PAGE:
A typical treatment for technological devices in need of repair, from smart phones to computers, is a reboot. This usually resets the operating system, allowing for restart that sometimes means erasing and restoring the device’s operating system to original factory settings. Once reset, new apps and programs may be re-installed, as needed. This little refresher in tech serves as the perfect analogy for African solutions to African problems. Africa has not been alone in coping with plethora of problems related to Covid19, in particular education and the economy. Ethiopia, Africa in general, are on a development trajectory, guided by the aspirations of the African Union’s Agenda 2063, where education is key. The AU notes that Africa will advance with “…well educated citizens and skills revolution underpinned by Science, Technology and Innovation…”. Per usual, governments alone cannot and should not be expected to design and implement curricula and “revolutionary” advancements in a vacuum. In Education Law, Strategic Policy and Sustainable Development in Africa Michael Addaney writes, “The future of Africa is too important to be left to the African Union (AU) and national governments alone. On realizing Agenda 2063 in Africa, the chapter draws attention for the need to make conscious effort to ensure that the ordinary people and national-level public and private institutions own the process of creating the Africa we want. To achieve this …Agenda 2063 (needs) to be integrated into the existing educational system. … education-development nexus (is needed to) achieve radical transformation as envisaged in the Agenda, education is the golden key.”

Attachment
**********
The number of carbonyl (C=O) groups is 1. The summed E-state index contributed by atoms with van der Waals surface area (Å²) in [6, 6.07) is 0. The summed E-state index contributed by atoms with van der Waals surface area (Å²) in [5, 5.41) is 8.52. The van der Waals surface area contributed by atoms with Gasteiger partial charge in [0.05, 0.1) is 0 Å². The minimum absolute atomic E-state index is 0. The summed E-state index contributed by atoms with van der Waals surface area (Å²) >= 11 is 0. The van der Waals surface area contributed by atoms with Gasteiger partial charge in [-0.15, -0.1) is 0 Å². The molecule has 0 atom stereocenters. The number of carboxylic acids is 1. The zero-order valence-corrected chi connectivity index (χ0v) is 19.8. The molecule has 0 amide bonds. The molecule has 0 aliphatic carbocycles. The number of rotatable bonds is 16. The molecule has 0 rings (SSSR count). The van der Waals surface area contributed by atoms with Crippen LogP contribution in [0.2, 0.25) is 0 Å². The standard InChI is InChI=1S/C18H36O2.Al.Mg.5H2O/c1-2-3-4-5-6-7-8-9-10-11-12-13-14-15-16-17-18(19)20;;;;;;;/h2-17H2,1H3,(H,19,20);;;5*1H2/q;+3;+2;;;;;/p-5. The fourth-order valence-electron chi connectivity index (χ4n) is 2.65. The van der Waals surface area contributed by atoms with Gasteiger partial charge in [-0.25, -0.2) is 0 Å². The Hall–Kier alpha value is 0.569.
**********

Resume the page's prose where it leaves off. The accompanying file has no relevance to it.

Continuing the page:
Let the reset begin or resume. The Association of African Universities North America (AAU), inaugurated as a Diaspora initiative at the AU Mission in Washington DC October 2019, will host the World Conference on Education and Restitution. The hybrid event to be held in Accra, Ghana 30 August to 1 September, is themed “The Past The Present and the Future – Afrofuturism And Africa’s Development.” The three major topics are Re-Thinking Education: Towards Achieving African Renaissance; Reclaiming and Reconceptualizing African Arts, Culture and Heritage and Addressing the Pre-Requisites for the Implementation of the Africa Continental Free Trade Area (ACFTA). AAU states, “The overall aim is to reclaim and recontextualize Africana education, technology, politics, languages, histories, arts, culture, music, and spirituality toward a conscious effort of unification and rapid development of Africa.” Leading Africans in academia, the arts, sciences and technology will be hosted by the Ghana AAU Secretariat in collaboration with Pan African Heritage Museum and UNESCO.